We might have fond memories of the pre-pandemic office as the mecca of watercooler laughs and catching up on the latest shows, but Covid-19 has made that a thing of the past. A recent Gartner survey reports that in 2021, 32% of the global workforce worked remotely. That number is expected to grow as people seek more flexibility and businesses try to keep up with the competition.
There’s no doubt that digital transformation is on the rise. A McKinsey Global Survey found that the digitization of customer interactions and internal operations has accelerated by three to four years. On top of that, digital or digitally enabled products have evolved even faster, by a whopping seven years. Digitally transformed enterprises are increasing as well. A study by Statista, a market and consumer data research company, estimates that they’d make up more than half the global GDP by 2023.
Still, building a digital-first culture can be a challenge, and doing it right involves all aspects of your business. If you’re in the early stages of digital transformation, you might be wondering what digital-first actually means and how it can benefit your business. Here’s what a digital-first organization looks like and how to start taking a digital-first approach in everything you do.
What is a digital-first culture?
Building a digital-first culture involves more than just integrating the latest technologies. Digital-first means creating an agile organization where technology and corporate culture work together to improve processes, maximize efficiencies and offer unparalleled customer experience.
To achieve this, business leaders must first focus on embedding a digital-first mindset where every employee is digitally savvy and comfortable adapting to new technologies. Another 2021 Gartner survey found that 60% of employees are frustrated by new software because of inadequate training and support. So building a digital-first culture starts with an engaged workforce.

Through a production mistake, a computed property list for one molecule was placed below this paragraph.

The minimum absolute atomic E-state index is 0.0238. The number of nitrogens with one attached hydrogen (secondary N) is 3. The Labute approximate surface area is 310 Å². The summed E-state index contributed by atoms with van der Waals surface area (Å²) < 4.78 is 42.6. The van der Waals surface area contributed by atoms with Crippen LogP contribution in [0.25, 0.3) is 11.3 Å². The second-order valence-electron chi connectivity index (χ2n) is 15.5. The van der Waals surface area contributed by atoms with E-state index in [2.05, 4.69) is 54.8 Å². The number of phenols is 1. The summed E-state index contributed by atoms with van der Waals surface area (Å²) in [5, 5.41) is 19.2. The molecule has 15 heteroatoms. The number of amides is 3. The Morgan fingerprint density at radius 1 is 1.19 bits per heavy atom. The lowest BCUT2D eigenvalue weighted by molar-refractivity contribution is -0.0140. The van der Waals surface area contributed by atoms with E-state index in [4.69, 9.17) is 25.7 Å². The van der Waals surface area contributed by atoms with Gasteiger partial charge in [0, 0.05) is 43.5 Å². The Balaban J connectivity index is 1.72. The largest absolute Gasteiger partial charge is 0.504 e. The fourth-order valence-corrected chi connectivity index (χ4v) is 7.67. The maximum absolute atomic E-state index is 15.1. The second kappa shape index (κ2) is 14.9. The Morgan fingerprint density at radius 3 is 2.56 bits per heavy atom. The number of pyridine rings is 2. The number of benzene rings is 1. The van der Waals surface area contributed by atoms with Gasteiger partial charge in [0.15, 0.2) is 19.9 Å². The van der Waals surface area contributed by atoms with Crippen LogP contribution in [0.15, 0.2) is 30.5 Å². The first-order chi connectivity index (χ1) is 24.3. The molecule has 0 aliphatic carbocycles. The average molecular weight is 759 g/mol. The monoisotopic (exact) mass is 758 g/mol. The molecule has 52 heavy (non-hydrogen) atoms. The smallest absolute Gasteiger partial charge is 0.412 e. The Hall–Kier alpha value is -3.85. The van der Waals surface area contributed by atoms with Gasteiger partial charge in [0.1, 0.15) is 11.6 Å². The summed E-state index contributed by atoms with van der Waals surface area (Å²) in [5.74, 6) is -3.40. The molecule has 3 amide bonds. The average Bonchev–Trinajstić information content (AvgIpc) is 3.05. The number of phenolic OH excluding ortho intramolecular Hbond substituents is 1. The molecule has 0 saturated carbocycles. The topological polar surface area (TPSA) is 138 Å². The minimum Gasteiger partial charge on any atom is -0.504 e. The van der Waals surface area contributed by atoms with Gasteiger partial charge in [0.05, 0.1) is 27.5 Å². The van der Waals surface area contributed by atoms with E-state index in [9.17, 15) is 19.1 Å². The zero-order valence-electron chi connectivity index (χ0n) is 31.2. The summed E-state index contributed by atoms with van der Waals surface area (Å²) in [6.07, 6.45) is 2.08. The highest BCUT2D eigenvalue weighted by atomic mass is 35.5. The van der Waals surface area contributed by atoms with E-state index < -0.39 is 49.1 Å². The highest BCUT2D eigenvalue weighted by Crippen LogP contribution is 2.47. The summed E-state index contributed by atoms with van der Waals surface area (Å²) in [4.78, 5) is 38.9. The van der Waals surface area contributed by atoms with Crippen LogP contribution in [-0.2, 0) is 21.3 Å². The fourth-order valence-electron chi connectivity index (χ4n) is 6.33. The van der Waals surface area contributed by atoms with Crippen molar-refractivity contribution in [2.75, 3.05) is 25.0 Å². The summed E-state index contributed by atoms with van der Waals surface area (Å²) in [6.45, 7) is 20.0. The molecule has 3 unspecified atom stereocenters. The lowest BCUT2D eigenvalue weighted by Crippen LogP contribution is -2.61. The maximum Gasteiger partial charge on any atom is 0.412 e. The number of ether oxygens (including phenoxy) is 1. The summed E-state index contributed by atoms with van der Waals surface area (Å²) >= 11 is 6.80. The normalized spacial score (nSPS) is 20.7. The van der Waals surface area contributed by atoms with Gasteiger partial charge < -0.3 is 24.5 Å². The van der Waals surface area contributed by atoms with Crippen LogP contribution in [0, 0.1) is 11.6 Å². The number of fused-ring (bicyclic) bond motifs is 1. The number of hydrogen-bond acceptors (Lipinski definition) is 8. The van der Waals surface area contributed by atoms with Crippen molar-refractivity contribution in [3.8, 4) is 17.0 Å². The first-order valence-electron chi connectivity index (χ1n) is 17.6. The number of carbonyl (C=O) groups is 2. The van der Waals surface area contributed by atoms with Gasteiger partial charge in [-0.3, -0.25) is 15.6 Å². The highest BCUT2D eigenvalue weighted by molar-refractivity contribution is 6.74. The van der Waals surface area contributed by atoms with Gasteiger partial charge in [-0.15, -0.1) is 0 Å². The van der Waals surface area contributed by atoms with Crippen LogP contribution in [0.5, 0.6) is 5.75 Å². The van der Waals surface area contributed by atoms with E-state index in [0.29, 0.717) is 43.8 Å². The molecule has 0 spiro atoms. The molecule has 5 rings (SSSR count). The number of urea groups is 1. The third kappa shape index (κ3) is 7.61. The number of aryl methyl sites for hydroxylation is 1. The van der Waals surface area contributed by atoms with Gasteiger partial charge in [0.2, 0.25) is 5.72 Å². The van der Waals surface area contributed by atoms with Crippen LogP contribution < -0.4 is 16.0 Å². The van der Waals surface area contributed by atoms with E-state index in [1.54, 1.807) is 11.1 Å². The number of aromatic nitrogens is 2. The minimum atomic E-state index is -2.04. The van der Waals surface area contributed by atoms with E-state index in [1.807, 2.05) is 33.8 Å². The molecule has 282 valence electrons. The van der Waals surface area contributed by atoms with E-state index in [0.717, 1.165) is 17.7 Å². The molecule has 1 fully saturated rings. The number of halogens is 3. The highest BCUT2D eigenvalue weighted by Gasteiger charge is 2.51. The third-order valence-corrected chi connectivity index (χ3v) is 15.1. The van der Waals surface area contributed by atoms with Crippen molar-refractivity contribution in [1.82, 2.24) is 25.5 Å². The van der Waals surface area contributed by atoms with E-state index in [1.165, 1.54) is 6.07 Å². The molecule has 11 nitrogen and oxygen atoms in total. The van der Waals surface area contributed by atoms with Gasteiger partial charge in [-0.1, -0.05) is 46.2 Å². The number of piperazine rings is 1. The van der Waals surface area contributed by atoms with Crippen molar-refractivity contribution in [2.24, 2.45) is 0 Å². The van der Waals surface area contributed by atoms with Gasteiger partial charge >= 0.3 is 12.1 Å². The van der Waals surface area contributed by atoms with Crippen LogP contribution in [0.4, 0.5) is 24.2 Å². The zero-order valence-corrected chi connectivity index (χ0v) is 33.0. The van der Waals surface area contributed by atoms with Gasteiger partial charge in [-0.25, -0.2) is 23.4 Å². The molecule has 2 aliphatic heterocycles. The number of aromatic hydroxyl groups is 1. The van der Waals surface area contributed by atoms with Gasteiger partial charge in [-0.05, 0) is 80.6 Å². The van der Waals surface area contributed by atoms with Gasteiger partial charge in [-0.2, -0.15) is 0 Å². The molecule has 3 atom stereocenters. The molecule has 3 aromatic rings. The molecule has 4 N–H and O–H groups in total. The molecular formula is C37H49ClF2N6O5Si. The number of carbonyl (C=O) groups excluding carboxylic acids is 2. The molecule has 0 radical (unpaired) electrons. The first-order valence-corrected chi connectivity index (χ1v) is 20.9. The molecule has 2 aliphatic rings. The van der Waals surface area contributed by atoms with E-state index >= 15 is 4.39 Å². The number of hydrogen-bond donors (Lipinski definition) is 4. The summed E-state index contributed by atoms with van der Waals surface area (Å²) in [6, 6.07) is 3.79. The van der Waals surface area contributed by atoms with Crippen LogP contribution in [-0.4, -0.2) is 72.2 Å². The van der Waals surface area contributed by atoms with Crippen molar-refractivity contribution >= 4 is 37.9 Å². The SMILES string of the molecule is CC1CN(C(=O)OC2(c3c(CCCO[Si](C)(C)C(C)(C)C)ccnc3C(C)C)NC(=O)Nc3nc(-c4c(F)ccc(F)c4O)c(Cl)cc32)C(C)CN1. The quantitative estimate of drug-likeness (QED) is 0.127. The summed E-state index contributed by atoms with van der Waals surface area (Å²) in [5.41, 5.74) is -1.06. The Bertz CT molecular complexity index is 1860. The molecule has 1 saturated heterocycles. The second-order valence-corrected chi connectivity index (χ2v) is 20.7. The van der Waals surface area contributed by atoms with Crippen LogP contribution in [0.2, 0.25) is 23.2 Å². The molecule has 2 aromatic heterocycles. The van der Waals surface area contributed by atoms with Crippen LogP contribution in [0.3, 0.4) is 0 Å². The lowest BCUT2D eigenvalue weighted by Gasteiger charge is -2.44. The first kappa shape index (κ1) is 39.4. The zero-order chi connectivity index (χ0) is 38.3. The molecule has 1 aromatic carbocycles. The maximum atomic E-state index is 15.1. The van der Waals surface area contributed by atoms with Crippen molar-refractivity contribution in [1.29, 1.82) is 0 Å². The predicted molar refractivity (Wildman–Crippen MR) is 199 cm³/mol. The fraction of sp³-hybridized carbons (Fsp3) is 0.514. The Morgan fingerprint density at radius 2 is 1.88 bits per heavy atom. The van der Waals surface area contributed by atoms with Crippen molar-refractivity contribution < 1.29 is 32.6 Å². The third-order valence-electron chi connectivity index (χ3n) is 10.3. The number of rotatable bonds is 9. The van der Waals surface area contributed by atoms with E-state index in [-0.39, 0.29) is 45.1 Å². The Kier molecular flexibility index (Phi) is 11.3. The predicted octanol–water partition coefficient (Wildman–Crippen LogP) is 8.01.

What are the benefits of a digital-first culture?
Technology has allowed companies across all industries to grow and innovate at an unprecedented speed. Being digital-first is no longer a question of standing out but keeping up.
That said, ideally, a digital-first culture can help you future-proof your business and emerge as a leader who sets new industry benchmarks and standards. At a minimum, it will help your business stay agile and adaptable to market and socio-economic circumstances.
Here are some of the more-specific benefits of investing in a digital-first workplace:
Break down team silos and improve transparency
When teams adopt a digital-first approach and use the right tools at hand, they can collaborate cross-functionally and asynchronously without the delays or misunderstandings that happen in isolated, face-to-face collaboration.
A digital-first approach to team collaboration makes it easier to ensure everyone follows the same processes and makes corporate intel equally accessible. Digital-first encourages transparency and makes information readily available.
Build greater agility and adaptability
Technology allows you to be more agile. You can better meet changing consumer needs and market demand with less disruption to your business. This works for both tangible and intangible products and services.
Imagine what you can do in your own business if you can digitize something as physical as makeup. Take the example of GLAMlab, a virtual makeup try-on tool. While Ulta Beauty had the app available pre-pandemic, its post-pandemic engagement increased seven-fold, with users swatching more than 50 million shades on the app.
Improve data collection